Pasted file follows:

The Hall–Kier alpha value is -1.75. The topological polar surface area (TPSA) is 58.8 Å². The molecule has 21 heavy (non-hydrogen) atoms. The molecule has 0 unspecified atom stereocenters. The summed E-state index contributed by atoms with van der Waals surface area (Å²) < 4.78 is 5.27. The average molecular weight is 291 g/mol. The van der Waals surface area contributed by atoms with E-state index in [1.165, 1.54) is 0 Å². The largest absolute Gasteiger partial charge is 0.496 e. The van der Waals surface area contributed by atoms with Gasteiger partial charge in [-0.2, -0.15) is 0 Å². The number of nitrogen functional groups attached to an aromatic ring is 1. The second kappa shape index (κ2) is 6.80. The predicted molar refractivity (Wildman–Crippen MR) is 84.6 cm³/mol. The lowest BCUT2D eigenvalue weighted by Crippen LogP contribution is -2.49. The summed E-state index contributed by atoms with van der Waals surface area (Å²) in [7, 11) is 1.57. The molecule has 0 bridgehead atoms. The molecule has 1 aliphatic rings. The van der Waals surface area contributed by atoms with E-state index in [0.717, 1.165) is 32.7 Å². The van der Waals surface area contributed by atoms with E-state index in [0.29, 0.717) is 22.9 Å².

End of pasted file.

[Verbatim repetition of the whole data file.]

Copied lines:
The Hall–Kier alpha value is -1.75. The topological polar surface area (TPSA) is 58.8 Å². The molecule has 21 heavy (non-hydrogen) atoms. The molecule has 0 unspecified atom stereocenters. The summed E-state index contributed by atoms with van der Waals surface area (Å²) < 4.78 is 5.27. The average molecular weight is 291 g/mol. The van der Waals surface area contributed by atoms with E-state index in [1.165, 1.54) is 0 Å². The largest absolute Gasteiger partial charge is 0.496 e. The van der Waals surface area contributed by atoms with Gasteiger partial charge in [-0.2, -0.15) is 0 Å². The number of nitrogen functional groups attached to an aromatic ring is 1. The second kappa shape index (κ2) is 6.80. The predicted molar refractivity (Wildman–Crippen MR) is 84.6 cm³/mol. The lowest BCUT2D eigenvalue weighted by Crippen LogP contribution is -2.49. The summed E-state index contributed by atoms with van der Waals surface area (Å²) in [7, 11) is 1.57. The molecule has 0 bridgehead atoms. The molecule has 1 aliphatic rings. The van der Waals surface area contributed by atoms with E-state index in [0.717, 1.165) is 32.7 Å². The van der Waals surface area contributed by atoms with E-state index in [0.29, 0.717) is 22.9 Å².